This week a major focus on Rachel Maddow's show is the corrupt financial industry that nearly killed the U.S. economy. The deed was enabled by corrupt business practices that were in turn enabled by relaxed regulatory regime. Largely speaking, even though many companies in the financial industry died, bankrupted, merged, etc, the people who committed the practices are often still employed in the same financial industry, and the regulatory system around them has changed very little.
As Maddow recounts, earlier in this decade a crusading NY Attorney General, Elliot Spitzer, took down several corrupt NYC financial industry titans. That was before he went on to a prostitute scandal and a stint as a CNN host. In her coverage this week she focused on two Attorneys General, Eric Schneiderman from New York and Beau Biden from Delaware. One take-away from this is that Change can happen when bright people pursue a course of correcting wrongs, and use their position of power to enable change in the world.
Of course there is positive change and negative change. Someone in a position of power can create a corrupt system, or work to remove corruption. It depends on how they apply the power their position gives them.
These people who are in public service - ideally their job is serving the better interests of all. Consider the Attorney General job. It's about seeing justice is served, lawbreakers are found and punished, the law is applied in a just manner, etc.
But history is replete with people who used positions of power to instead feather their own nests, or work with cronies to feather each others nests, or create a regime of dictatorial control, or .. etc .. on and on .. There have been plenty of Attorneys General who used their positions of power to hide corruption, to stonewall investigations, etc. Again, it's a matter of how each individual uses their time in the position of power.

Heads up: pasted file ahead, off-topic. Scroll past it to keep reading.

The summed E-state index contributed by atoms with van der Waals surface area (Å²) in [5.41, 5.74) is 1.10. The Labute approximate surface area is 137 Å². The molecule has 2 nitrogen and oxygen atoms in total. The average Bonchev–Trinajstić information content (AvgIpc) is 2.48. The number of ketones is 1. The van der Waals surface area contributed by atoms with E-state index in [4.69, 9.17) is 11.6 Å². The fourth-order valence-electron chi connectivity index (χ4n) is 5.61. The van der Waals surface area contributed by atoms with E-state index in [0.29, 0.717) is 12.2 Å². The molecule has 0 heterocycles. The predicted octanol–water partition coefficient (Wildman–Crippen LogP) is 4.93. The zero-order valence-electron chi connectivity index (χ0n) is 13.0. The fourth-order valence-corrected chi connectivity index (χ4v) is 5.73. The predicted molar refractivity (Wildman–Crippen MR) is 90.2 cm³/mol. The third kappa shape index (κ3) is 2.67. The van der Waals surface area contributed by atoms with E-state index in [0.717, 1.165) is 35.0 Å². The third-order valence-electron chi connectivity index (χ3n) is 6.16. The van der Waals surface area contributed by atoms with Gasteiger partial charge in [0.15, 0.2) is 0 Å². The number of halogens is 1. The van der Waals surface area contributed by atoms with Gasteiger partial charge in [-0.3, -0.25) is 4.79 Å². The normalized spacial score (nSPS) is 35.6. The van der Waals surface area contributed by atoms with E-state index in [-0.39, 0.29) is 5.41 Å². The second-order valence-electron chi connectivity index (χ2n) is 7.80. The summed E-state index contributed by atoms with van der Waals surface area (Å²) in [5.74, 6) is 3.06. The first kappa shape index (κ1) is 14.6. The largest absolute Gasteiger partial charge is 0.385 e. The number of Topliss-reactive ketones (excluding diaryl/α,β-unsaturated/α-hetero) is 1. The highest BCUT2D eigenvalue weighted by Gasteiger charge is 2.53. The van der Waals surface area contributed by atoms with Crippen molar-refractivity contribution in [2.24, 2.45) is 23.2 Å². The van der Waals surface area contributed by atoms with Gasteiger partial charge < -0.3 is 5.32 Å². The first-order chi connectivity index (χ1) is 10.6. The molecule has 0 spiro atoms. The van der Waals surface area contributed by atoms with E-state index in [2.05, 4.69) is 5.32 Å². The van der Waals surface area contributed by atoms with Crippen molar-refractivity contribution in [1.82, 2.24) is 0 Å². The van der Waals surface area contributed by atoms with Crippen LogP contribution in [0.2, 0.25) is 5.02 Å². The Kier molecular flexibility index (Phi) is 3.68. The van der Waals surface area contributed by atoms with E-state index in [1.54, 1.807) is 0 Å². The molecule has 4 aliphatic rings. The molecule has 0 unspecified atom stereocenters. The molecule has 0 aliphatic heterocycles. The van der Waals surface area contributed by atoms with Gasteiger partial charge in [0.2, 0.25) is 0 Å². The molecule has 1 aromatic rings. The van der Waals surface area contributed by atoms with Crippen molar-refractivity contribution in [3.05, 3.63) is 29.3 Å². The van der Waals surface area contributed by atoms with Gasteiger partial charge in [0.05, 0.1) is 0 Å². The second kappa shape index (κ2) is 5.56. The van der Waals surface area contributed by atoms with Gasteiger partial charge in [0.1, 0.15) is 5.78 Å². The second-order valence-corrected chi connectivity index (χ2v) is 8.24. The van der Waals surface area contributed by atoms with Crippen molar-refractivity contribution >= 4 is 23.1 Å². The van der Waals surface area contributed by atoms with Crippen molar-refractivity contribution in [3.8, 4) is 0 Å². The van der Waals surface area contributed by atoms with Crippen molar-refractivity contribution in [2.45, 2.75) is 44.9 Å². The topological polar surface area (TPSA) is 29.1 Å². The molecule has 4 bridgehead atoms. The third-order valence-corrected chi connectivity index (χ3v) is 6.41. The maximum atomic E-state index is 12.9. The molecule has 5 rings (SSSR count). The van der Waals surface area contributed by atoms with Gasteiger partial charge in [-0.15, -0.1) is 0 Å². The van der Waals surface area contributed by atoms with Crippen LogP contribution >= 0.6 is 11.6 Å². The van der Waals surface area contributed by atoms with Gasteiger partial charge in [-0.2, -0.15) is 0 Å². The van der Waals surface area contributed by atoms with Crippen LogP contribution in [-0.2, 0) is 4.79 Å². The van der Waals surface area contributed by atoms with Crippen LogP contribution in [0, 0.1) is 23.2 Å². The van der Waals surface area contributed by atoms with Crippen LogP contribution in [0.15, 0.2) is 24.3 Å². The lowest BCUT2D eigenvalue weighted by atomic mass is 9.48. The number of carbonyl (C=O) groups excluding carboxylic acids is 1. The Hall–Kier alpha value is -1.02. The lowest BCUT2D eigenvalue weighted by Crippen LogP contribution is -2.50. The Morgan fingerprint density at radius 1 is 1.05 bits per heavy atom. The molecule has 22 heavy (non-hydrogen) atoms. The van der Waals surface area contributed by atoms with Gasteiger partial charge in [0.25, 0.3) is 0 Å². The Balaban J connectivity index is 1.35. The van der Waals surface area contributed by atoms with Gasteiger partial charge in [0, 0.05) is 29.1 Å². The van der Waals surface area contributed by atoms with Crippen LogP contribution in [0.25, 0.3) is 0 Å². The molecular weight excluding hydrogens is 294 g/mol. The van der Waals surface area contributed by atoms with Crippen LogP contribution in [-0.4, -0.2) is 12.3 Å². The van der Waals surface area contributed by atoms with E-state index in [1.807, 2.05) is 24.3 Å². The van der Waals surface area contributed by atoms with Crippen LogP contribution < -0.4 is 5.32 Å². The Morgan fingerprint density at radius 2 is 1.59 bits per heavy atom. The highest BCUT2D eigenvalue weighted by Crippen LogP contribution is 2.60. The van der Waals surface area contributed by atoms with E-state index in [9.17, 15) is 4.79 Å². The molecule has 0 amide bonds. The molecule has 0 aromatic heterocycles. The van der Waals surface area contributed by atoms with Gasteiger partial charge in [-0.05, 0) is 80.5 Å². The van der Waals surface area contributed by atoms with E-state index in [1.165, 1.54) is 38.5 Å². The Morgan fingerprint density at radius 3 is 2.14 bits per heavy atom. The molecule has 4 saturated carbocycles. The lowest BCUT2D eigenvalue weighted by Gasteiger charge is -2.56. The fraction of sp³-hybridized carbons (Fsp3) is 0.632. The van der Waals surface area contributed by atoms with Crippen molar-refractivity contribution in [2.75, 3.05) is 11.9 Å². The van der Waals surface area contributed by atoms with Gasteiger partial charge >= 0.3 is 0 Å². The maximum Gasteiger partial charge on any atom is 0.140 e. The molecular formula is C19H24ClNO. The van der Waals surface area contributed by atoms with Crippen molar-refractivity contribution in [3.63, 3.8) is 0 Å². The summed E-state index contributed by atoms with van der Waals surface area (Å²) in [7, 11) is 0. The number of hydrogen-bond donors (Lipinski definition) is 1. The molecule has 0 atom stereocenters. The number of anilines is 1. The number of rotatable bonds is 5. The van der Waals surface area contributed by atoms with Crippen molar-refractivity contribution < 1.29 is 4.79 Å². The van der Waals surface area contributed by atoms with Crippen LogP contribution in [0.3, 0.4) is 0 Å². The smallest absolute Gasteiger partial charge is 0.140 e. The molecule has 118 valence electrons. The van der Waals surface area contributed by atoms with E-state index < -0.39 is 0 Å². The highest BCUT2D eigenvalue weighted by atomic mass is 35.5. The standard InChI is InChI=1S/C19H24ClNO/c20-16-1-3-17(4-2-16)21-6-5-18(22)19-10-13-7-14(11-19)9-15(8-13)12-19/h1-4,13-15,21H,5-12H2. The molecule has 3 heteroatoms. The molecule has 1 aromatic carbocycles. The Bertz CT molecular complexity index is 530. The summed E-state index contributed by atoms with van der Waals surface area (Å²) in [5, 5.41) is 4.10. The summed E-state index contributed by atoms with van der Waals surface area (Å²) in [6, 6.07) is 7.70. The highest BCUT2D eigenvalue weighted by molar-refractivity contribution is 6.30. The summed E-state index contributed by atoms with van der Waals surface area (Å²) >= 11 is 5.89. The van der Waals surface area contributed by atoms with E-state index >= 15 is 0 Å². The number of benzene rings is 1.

During the interviews below, Maddow asked Beau Biden (son of Vice President Biden) why these investigations are happening at the state level rather than the federal level. Interesting question, and he answered that while there is a lot of state-level investigation, that it seems the state level investigators are cooperating, there is also federal level investigations.
This starts a little slow with analysis of Republican advertisements, the poor pitiful state of Democratic advertisements .. etc .. The segue point is a Democratic ad that really hits hard on the mortgage crisis corruption. Almost half of Arizona home-owners are "under water" with foreclosures "everywhere" but Romney's message to Arizona is that he wants the mortgage crisis to "hit bottom" and that home-owners are on their own.
In other words - the banks (e.g. the rich 1%) got bailed out, while we the 99% get foreclosed.
Would it work to brush the corruption under the rug and ignore it? The business-friendly Republicans want to brush this aside, but does this mean they think "business-friendly" means "corruption-friendly"?
A lot of the base raw feelings driving the Occupy protests is this exact issue. Rampant financial corruption and corrupt practices. Who is going to step up to the plate to correct this? A minute ago I suggested that people in positions of political power have a choice, to use their power for the good of all, or to use their power to protect corrupt practices keeping the game going.